Thursday, January 5, 2017

Scary start to 2017 for our IRT

By Lisa Van Cise

As I began my on-call communications shift over the New Year’s holiday weekend, I figured it would be busy. With sub-freezing temperatures and snow in the forecast, I predicted an eventful start to 2017. Unfortunately, I was right.

On Monday, Jan. 2, I received a call I still can’t stop thinking about. Craig, one of our Incident Response Team drivers was hit at freeway speed on northbound I-5 in Seattle by an RV. What was more shocking – and a huge relief – was that Craig was not seriously hurt.

Our IRT truck suffered significant damage but fortunately our worker escaped with minor injuries
when struck on the side of I-5 in Seattle while helping a disabled vehicle.

Craig was responding to a disabled Subaru just south of Seneca Street. He parked on the right shoulder and before getting out of his rig, checked the rear view mirror and saw the RV barreling toward him. He tried to get out of the way, which likely lessened the impact. Thankfully, he was buckled in when the RV struck.

The good news is Craig walked away with minor injuries. The Washington State Patrol arrested the driver of the RV on suspicion of DUI.

The driver of this vehicle – which struck our IRT truck on the side of I-5 in Seattle – was later arrested on suspicion of DUI.

While we’re glad Craig made it out of the incident OK, this brings up a bigger message that we’ll continue to make: Our road workers, including our IRT and maintenance group, have families waiting for them to come home and need your help to keep them safe. This is the second time in less than two months one of our IRT vehicles has been hit, not to mention the near-misses they experience regularly.

Please, slow down around our work crews and give them space to work. Focus on the road and make smart decisions behind the wheel. Never operate a vehicle when you’re intoxicated.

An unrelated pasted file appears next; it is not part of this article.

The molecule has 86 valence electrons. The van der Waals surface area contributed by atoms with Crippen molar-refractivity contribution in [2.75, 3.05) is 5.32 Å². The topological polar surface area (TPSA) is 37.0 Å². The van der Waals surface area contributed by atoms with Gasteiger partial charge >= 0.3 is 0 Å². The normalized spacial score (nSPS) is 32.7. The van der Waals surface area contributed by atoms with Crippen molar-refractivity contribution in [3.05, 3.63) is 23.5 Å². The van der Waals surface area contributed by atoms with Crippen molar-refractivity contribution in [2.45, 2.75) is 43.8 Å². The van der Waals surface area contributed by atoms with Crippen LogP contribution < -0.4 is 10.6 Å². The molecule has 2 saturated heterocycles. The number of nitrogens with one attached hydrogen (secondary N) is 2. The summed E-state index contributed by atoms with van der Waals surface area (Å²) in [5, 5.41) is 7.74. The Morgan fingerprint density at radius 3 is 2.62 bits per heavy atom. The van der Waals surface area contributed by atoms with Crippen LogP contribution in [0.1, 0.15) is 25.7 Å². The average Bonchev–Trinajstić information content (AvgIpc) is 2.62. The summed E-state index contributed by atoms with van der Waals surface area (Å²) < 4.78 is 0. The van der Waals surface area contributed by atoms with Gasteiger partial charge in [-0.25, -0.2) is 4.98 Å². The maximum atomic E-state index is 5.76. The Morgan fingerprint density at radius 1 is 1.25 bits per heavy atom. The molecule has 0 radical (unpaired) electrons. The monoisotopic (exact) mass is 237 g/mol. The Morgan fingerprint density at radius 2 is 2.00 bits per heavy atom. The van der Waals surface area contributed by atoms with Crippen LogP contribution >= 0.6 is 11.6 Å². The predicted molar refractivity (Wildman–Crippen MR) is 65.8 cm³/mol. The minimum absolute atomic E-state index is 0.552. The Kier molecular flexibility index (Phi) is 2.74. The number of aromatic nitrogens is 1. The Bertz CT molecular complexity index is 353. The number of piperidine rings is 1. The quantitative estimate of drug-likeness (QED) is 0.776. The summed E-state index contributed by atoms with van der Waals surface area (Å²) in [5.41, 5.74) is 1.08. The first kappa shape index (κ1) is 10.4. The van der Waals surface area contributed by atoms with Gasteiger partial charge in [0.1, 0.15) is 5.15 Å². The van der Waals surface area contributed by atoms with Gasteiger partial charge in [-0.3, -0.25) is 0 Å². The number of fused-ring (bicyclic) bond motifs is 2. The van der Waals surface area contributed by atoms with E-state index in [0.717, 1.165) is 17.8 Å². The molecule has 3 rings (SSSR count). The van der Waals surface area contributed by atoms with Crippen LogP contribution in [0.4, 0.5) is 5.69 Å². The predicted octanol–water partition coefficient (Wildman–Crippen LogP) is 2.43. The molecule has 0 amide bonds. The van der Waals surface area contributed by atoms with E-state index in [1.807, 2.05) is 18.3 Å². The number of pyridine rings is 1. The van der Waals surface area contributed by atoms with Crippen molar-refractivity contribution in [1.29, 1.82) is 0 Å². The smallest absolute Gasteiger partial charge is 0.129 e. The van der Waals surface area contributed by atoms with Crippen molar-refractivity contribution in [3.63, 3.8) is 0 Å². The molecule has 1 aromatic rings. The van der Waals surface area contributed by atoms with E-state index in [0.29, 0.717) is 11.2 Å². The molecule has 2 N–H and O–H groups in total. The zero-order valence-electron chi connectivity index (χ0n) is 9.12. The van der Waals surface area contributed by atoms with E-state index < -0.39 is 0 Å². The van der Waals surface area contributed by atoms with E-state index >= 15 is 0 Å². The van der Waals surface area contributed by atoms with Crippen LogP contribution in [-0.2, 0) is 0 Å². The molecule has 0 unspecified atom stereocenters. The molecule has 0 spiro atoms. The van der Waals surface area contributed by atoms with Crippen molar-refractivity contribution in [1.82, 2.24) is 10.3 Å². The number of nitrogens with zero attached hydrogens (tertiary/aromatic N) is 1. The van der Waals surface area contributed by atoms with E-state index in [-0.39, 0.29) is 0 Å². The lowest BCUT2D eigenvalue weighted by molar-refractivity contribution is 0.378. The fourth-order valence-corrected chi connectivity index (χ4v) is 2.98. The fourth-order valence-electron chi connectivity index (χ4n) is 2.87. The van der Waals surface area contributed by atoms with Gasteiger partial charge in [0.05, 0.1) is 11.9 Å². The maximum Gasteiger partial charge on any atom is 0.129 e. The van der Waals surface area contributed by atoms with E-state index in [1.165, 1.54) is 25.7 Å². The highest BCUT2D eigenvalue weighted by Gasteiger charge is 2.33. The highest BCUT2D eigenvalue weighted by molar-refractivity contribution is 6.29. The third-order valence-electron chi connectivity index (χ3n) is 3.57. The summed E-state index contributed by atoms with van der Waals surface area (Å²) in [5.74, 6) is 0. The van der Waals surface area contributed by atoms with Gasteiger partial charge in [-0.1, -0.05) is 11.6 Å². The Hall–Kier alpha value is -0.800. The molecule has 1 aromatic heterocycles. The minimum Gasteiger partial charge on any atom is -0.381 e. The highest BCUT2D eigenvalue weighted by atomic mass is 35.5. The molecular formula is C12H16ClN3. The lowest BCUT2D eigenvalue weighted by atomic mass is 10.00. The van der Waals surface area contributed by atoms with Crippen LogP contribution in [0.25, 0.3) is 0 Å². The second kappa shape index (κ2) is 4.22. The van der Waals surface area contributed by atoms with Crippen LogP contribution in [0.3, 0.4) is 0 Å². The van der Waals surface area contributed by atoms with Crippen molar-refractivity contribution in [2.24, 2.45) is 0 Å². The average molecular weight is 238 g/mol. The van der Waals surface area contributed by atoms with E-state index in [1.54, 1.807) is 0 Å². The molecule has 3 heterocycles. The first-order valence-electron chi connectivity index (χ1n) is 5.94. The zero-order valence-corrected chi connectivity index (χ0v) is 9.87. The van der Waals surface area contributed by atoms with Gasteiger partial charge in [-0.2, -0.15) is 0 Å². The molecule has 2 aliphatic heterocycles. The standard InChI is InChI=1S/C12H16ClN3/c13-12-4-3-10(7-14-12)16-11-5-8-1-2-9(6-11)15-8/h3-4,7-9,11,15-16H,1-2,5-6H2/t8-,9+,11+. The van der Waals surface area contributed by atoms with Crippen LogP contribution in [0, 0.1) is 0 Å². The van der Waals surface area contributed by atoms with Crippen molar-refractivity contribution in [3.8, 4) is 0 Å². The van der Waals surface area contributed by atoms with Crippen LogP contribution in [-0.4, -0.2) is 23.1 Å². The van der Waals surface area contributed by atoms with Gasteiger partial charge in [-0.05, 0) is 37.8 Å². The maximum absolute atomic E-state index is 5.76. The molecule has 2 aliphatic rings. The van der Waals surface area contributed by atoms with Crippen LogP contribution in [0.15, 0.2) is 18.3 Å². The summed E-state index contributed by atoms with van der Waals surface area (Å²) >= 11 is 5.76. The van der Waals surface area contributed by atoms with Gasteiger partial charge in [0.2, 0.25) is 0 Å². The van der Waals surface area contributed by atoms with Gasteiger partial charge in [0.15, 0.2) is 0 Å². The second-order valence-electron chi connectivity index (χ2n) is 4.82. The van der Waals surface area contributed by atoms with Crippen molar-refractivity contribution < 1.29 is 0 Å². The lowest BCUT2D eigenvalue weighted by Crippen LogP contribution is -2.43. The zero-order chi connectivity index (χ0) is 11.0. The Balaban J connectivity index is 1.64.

Our crews work hard to clear incidents, remove debris from the roadway and so much more. It’s a dangerous job and we are lucky to have our fleet of superheroes (59 to be exact) positioned across the state to keep you safe and traffic moving. Please help us send them home safely every day by being safe and smart on the roadways.


Mystery Net said...

100% on your side, WSDOT. So pleased your employee was all right.

les watson said...

Every job out there performed by WSDOT is very dangerous. As a former employee i know what it is like to be involved in a terrible accident. I think it's time to put red and blue lights on all dot vehicles. i have been traveling through several states and have noticed other dot workers vehicles equipped with these types of lights used by law enforcement.As a result i noticed that the vehicles all slowed down and moved over to give the lighted vehicle a brake.

Mark Tiedemann said...

Wow! I am glad he is alright.

Lisa Van Cise said...

Les and Mark-
Thank you for your concern. I am so glad our driver is doing well, too. I am curious about and will look into the red and blue lights on DOT vehicles.
A friendly reminder to all- it is state law to give emergency responders space and move over a lane when it is safe to do so.


WSDOT comment policy

Post a Comment